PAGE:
The Leading of Hope

“Truth seems really important to you.” These words, spoken by my graduate school professor, have stuck with me. I felt alone and separate at that moment, as if I were somehow naive or focusing on the wrong thing. I can remember thinking, what else is there within great art but truth? When I stand before an expansive work of art, I feel the honesty of the artist’s emotions; I feel empathy for the true human experience; or I take in the beauty of the work, a kind of truth all its own. I have never more often quaked than when in the presence of exceptional art.

Being a convinced Quaker has given me the support I have needed to create art that holds space for truth.


Todd Drake, Self Portrait as Whale, from Rising, a series about global warming; 12″ x 12″; linocut print on paper.


I have painted my way through the loss of loved ones. Alone in my studio, I created paintings that spoke to the loss of my father, step-father, and mother. I discovered the truth that my family still resided in me and in our shared memories. Their lives still speak truths to me even after their passing.

I have painted and photographed the world around me and built bridges of empathy with others including Muslim Americans; undocumented immigrants; Palestinians; and deeply traumatized children, including those taken from their parents at the U.S. border. Through the many wonderful people I met in these projects, I discovered the truth that we cannot define human worth in only one way, or discount others as less than full and equal humans. My engagement with these communities helped me see and relate to others the full, complex, human stories behind the stereotypes and political one-liners meant to inflame passions.


Todd Drake, Requiring Help, from Other Tears, a series about children’s reactions to trauma; 12″ x 16″; watercolor and ink.


Recently, through my linocuts and letterpress printing, I have begun grappling with the loss of beloved, natural environments to the rising tides of global warming. I have also searched for hope within this topic, knowing that humans will not act without the leading of hope.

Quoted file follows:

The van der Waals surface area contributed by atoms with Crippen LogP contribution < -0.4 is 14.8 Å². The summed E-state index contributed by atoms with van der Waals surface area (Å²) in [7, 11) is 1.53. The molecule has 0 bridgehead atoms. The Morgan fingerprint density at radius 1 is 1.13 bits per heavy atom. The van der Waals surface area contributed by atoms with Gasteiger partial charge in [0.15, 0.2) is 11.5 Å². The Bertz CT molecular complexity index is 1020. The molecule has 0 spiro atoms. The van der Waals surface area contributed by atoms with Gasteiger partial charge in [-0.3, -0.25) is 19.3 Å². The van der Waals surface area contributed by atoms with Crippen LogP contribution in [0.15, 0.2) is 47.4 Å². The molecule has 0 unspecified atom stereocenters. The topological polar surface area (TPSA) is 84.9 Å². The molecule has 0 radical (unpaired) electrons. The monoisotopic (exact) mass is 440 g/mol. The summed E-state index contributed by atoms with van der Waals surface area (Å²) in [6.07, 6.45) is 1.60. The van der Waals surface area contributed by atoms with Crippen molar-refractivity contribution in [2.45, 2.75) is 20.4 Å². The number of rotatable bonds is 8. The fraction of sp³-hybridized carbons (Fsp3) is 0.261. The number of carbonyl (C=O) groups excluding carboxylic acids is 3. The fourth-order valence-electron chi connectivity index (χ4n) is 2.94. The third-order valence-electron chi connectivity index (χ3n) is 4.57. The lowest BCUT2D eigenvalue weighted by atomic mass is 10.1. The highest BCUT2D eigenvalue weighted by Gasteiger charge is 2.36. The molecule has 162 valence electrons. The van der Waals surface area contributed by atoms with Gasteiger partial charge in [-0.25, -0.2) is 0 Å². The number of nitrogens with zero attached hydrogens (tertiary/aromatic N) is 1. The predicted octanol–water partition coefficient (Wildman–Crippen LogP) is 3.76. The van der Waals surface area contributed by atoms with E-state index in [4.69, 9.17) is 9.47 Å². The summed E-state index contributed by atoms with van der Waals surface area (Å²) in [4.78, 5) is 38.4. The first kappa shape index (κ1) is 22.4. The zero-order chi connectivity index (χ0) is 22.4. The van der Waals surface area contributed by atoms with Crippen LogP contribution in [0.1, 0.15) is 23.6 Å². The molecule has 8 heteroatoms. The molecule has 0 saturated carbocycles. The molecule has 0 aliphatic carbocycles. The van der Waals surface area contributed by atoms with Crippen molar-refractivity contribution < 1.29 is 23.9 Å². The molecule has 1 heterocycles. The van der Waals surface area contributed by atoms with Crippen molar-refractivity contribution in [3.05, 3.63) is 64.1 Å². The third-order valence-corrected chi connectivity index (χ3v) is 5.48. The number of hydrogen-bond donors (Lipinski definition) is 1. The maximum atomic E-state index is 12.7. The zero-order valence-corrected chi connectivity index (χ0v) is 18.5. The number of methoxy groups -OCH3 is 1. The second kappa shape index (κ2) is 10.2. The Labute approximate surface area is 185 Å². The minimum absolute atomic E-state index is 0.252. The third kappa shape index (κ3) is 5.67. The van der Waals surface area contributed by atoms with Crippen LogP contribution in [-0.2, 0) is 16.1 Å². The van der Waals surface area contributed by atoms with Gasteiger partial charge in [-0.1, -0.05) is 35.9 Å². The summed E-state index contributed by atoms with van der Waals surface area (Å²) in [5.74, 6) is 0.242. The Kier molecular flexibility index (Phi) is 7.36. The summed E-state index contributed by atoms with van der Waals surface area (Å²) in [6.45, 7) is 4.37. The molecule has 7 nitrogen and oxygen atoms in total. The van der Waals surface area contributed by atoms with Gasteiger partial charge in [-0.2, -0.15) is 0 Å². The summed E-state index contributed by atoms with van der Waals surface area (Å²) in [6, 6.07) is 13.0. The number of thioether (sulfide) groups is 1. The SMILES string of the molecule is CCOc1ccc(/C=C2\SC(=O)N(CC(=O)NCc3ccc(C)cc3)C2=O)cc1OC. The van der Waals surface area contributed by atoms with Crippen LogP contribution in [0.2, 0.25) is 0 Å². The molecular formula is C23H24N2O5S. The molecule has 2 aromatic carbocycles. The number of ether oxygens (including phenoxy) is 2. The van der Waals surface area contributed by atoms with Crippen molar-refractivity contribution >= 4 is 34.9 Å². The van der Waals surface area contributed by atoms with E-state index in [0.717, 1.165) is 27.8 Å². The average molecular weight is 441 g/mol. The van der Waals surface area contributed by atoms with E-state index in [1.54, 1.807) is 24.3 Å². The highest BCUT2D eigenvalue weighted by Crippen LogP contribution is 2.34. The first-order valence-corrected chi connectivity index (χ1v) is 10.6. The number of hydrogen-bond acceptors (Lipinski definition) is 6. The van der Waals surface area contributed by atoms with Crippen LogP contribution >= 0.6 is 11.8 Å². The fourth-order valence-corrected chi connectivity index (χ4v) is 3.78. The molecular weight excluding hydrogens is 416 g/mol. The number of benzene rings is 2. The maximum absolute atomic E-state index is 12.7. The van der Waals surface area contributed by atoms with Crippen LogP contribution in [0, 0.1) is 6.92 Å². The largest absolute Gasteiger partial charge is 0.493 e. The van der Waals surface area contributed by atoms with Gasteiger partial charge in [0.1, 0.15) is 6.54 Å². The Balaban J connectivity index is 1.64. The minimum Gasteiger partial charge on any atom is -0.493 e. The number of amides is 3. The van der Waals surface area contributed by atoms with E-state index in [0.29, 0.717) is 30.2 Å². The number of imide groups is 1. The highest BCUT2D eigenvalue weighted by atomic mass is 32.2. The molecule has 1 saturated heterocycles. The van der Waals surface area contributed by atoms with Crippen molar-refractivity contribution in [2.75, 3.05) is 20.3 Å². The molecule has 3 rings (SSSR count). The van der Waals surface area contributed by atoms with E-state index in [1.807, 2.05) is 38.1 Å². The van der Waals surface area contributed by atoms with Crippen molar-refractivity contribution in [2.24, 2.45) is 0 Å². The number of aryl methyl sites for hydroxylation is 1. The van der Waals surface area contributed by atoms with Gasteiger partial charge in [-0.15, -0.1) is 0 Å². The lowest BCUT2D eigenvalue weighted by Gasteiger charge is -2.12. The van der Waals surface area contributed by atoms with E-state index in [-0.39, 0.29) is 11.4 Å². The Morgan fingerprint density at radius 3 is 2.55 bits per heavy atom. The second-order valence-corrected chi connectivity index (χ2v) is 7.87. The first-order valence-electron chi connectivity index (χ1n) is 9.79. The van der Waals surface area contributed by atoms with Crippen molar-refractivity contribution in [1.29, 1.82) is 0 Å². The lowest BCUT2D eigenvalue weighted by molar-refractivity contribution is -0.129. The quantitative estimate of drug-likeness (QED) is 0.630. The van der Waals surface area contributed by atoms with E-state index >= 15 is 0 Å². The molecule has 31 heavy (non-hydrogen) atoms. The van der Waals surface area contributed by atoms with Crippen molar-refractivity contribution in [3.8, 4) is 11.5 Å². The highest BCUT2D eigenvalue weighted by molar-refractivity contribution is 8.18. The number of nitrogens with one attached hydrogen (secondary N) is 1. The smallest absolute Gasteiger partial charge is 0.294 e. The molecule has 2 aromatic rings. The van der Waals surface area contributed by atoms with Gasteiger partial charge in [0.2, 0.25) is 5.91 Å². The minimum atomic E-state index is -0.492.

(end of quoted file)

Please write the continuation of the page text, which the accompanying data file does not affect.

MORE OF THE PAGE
Todd Drake, Persist, from Rising, a series about global warming; 18″ x 24″; linocut print on paper.


My current project looks at the 1838 burning by a racist mob of the Pennsylvania Hall (a.k.a. the Temple of Free Discussion), built in large part by Quakers, and its relevance to current threats to our democracy, including the January 6, 2021 attack on the U.S. Capitol and the rise of White supremacy as a political power base. Being frozen because of the enormity and seriousness of these truths risks all our lives. I, like many others, could not process these topics without the synthesizing power of art.

Why are Quakers embracing the arts today? I believe it is because the arts help us better discern and take in truth. Now, after decades of making art, I know just how important that is—for us all.


Todd Drake, Hurricane Season, from Rising, a series about global warming; 30″ x 41″; ink and acrylic on paper.


Todd Drake

Todd Drake lives in New York City where he is a member of Brooklyn (N.Y.) Meeting. He and his wife manage Penington Friends House. Todd was a 2004 Rockefeller Fellow at the University of North Carolina at Chapel Hill and has exhibited his art nationally and internationally, including across the Middle East. Contact: The-equalist.com.

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